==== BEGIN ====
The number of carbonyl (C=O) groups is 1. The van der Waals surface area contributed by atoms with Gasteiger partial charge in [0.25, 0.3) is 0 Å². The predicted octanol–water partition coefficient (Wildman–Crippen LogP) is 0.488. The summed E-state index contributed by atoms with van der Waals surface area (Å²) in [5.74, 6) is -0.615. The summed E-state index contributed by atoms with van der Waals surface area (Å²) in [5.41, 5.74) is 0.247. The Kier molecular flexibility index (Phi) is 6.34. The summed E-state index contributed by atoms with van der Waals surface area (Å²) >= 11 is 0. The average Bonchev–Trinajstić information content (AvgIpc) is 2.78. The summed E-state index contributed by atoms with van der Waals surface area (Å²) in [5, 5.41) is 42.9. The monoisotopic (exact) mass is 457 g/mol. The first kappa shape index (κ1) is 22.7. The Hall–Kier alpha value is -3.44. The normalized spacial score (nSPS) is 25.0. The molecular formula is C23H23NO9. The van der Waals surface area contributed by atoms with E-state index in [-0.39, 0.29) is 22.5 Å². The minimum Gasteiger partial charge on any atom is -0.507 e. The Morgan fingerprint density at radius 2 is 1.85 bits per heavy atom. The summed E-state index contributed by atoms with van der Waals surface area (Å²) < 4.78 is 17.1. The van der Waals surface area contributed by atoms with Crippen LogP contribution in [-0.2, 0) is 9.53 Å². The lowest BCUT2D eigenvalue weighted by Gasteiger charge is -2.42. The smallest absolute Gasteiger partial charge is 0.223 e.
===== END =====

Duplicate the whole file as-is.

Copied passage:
The number of carbonyl (C=O) groups is 1. The van der Waals surface area contributed by atoms with Gasteiger partial charge in [0.25, 0.3) is 0 Å². The predicted octanol–water partition coefficient (Wildman–Crippen LogP) is 0.488. The summed E-state index contributed by atoms with van der Waals surface area (Å²) in [5.74, 6) is -0.615. The summed E-state index contributed by atoms with van der Waals surface area (Å²) in [5.41, 5.74) is 0.247. The Kier molecular flexibility index (Phi) is 6.34. The summed E-state index contributed by atoms with van der Waals surface area (Å²) >= 11 is 0. The average Bonchev–Trinajstić information content (AvgIpc) is 2.78. The summed E-state index contributed by atoms with van der Waals surface area (Å²) in [5, 5.41) is 42.9. The monoisotopic (exact) mass is 457 g/mol. The first kappa shape index (κ1) is 22.7. The Hall–Kier alpha value is -3.44. The normalized spacial score (nSPS) is 25.0. The molecular formula is C23H23NO9. The van der Waals surface area contributed by atoms with E-state index in [-0.39, 0.29) is 22.5 Å². The minimum Gasteiger partial charge on any atom is -0.507 e. The Morgan fingerprint density at radius 2 is 1.85 bits per heavy atom. The summed E-state index contributed by atoms with van der Waals surface area (Å²) < 4.78 is 17.1. The van der Waals surface area contributed by atoms with Crippen LogP contribution in [-0.2, 0) is 9.53 Å². The lowest BCUT2D eigenvalue weighted by Gasteiger charge is -2.42. The smallest absolute Gasteiger partial charge is 0.223 e.